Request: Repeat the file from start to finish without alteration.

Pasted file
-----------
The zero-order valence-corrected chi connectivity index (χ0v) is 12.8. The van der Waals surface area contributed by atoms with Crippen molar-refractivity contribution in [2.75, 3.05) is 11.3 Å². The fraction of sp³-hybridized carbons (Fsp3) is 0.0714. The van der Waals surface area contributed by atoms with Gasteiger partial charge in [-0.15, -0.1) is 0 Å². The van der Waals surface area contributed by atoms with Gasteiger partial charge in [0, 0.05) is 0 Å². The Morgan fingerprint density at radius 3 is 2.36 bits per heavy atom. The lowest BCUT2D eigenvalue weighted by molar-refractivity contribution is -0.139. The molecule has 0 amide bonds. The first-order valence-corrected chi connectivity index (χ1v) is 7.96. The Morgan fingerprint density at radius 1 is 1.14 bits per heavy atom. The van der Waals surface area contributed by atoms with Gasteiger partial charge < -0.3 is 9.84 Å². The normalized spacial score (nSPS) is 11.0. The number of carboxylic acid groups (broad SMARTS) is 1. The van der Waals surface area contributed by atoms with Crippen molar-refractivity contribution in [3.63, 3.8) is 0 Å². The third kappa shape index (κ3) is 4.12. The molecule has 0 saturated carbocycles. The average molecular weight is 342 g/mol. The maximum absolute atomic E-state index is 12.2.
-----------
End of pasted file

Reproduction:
The zero-order valence-corrected chi connectivity index (χ0v) is 12.8. The van der Waals surface area contributed by atoms with Crippen molar-refractivity contribution in [2.75, 3.05) is 11.3 Å². The fraction of sp³-hybridized carbons (Fsp3) is 0.0714. The van der Waals surface area contributed by atoms with Gasteiger partial charge in [-0.15, -0.1) is 0 Å². The van der Waals surface area contributed by atoms with Gasteiger partial charge in [0, 0.05) is 0 Å². The Morgan fingerprint density at radius 3 is 2.36 bits per heavy atom. The lowest BCUT2D eigenvalue weighted by molar-refractivity contribution is -0.139. The molecule has 0 amide bonds. The first-order valence-corrected chi connectivity index (χ1v) is 7.96. The Morgan fingerprint density at radius 1 is 1.14 bits per heavy atom. The van der Waals surface area contributed by atoms with Gasteiger partial charge < -0.3 is 9.84 Å². The normalized spacial score (nSPS) is 11.0. The number of carboxylic acid groups (broad SMARTS) is 1. The van der Waals surface area contributed by atoms with Crippen molar-refractivity contribution in [3.63, 3.8) is 0 Å². The third kappa shape index (κ3) is 4.12. The molecule has 0 saturated carbocycles. The average molecular weight is 342 g/mol. The maximum absolute atomic E-state index is 12.2.